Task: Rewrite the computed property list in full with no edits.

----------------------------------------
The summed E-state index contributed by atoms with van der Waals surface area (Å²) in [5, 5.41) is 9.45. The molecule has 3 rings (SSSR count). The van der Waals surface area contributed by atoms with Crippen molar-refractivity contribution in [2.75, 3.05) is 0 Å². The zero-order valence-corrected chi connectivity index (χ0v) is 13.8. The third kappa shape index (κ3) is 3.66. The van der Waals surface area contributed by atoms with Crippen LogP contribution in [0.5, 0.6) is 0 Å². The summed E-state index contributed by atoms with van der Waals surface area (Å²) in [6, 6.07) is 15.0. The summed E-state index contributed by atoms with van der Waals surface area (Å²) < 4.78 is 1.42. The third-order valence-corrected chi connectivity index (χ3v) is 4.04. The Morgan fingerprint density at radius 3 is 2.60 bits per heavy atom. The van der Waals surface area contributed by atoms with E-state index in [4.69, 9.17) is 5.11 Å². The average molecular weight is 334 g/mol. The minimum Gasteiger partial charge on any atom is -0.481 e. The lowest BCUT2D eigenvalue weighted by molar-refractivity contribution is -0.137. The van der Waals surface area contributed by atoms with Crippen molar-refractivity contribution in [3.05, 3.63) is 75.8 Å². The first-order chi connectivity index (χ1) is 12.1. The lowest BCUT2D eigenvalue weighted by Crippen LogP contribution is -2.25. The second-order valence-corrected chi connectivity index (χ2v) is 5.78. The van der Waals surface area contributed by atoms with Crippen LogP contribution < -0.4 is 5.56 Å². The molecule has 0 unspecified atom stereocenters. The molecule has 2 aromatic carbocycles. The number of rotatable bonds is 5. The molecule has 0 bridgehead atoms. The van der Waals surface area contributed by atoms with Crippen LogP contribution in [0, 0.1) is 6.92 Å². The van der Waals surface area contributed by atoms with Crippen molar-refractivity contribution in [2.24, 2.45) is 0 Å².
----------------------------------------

The summed E-state index contributed by atoms with van der Waals surface area (Å²) in [5, 5.41) is 9.45. The molecule has 3 rings (SSSR count). The van der Waals surface area contributed by atoms with Crippen molar-refractivity contribution in [2.75, 3.05) is 0 Å². The zero-order valence-corrected chi connectivity index (χ0v) is 13.8. The third kappa shape index (κ3) is 3.66. The van der Waals surface area contributed by atoms with Crippen LogP contribution in [0.5, 0.6) is 0 Å². The summed E-state index contributed by atoms with van der Waals surface area (Å²) in [6, 6.07) is 15.0. The summed E-state index contributed by atoms with van der Waals surface area (Å²) < 4.78 is 1.42. The third-order valence-corrected chi connectivity index (χ3v) is 4.04. The Morgan fingerprint density at radius 3 is 2.60 bits per heavy atom. The van der Waals surface area contributed by atoms with E-state index in [4.69, 9.17) is 5.11 Å². The average molecular weight is 334 g/mol. The minimum Gasteiger partial charge on any atom is -0.481 e. The lowest BCUT2D eigenvalue weighted by molar-refractivity contribution is -0.137. The van der Waals surface area contributed by atoms with Crippen molar-refractivity contribution in [3.05, 3.63) is 75.8 Å². The first-order chi connectivity index (χ1) is 12.1. The lowest BCUT2D eigenvalue weighted by Crippen LogP contribution is -2.25. The second-order valence-corrected chi connectivity index (χ2v) is 5.78. The van der Waals surface area contributed by atoms with Crippen LogP contribution < -0.4 is 5.56 Å². The molecule has 0 unspecified atom stereocenters. The molecule has 2 aromatic carbocycles. The number of rotatable bonds is 5. The molecule has 0 bridgehead atoms. The van der Waals surface area contributed by atoms with Crippen LogP contribution in [0, 0.1) is 6.92 Å². The van der Waals surface area contributed by atoms with Crippen molar-refractivity contribution in [2.24, 2.45) is 0 Å².